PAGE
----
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## Properties of the Algorithm

While the complex symmetry of has no effect on the eigenvalues of , this particular structure can be exploited to halve the work and storage requirements of the general non-Hermitian Lanczos method described in §7.8. Indeed, while the non-Hermitian Lanczos method involves one matrix-vector product with and one with at each iteration, the complex symmetric Lanczos method only requires one matrix-vector product with at each iteration.

After iterations, the complex symmetric Lanczos method has generated Lanczos vectors, (200)

that span the th Krylov subspace induced by the complex symmetric matrix and any nonzero starting vector . The vectors (7.94) are constructed to be complex orthogonal: (201)

Note that, in view of the eigendecomposition (7.91) of diagonalizable complex symmetric matrices , the complex orthogonality (7.95) of the Lanczos vectors is natural.

The complex symmetric Lanczos algorithm computes the vectors (7.94) by means of three-term recurrences that can be summarized as follows: (202)

Here, (203)

is a complex symmetric tridiagonal matrix whose entries are the coefficients of the three-term recurrences. The vector is the candidate for the next Lanczos vector, . It is constructed so that the orthogonality condition (204)

is satisfied, and it only remains to be normalized so that . However, it cannot be excluded that (205)

If (7.99) occurs, then a next vector cannot be obtained by simply normalizing , as it would require division by zero. Therefore, (7.99) is called a breakdown of the complex symmetric Lanczos algorithm. Breakdowns can be remedied by incorporating look-ahead into the algorithm. Here, for simplicity, we restrict ourselves to the complex symmetric Lanczos algorithm without look-ahead, and we simply stop the algorithm in case a breakdown (7.99) is encountered.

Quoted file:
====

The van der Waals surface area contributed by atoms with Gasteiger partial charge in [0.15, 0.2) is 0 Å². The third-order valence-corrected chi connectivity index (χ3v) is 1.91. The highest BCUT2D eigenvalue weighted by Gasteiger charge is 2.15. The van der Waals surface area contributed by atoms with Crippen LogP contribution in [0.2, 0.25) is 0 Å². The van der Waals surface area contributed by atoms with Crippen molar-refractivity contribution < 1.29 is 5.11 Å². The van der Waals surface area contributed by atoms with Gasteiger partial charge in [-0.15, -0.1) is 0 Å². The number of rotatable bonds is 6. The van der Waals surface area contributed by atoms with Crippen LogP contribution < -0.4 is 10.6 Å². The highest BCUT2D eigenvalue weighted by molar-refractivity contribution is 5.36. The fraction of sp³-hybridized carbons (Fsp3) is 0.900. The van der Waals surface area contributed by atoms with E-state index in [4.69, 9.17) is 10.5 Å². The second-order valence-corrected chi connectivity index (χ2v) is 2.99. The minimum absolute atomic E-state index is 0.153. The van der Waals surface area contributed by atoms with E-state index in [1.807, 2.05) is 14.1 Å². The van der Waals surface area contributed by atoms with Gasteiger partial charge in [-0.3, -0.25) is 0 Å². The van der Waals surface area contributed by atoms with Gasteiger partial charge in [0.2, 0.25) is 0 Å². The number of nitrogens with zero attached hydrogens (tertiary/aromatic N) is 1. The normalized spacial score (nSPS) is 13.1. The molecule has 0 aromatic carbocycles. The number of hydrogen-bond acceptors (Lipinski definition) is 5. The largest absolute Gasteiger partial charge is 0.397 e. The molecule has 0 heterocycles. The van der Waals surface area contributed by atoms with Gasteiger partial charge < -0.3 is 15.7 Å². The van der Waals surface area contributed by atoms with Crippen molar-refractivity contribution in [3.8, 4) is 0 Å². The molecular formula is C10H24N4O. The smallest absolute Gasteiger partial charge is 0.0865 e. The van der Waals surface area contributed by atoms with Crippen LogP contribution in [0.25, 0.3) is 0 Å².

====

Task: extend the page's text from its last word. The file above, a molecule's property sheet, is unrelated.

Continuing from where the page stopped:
After iterations of the complex symmetric Lanczos algorithm, approximate eigensolutions for the complex symmetric eigenvalue problem (7.88) are obtained by computing eigensolutions of , (206)

Each value and its Ritz vector, , yield an approximate eigenpair of . Note that is the complex orthogonal projection of onto the space spanned by the Lanczos basis matrix , i.e., (207)

Indeed, the relation follows by multiplying (7.96) from the left by and by using the orthogonality relations (7.95) and (7.98). Of course, in the complex symmetric Lanczos algorithm, the matrix is not computed via the relation (7.101). Instead, the symmetric tridiagonal structure in the definition (7.97) is exploited and only the diagonal and subdiagonal entries of are explicitly generated.

It should be pointed out that is complex orthogonal, but not unitary, which may have effects for the numerical stability.     Next: Algorithm Up: Lanczos Method for Complex Previous: Properties of Complex Symmetric   Contents   Index
Susan Blackford 2000-11-20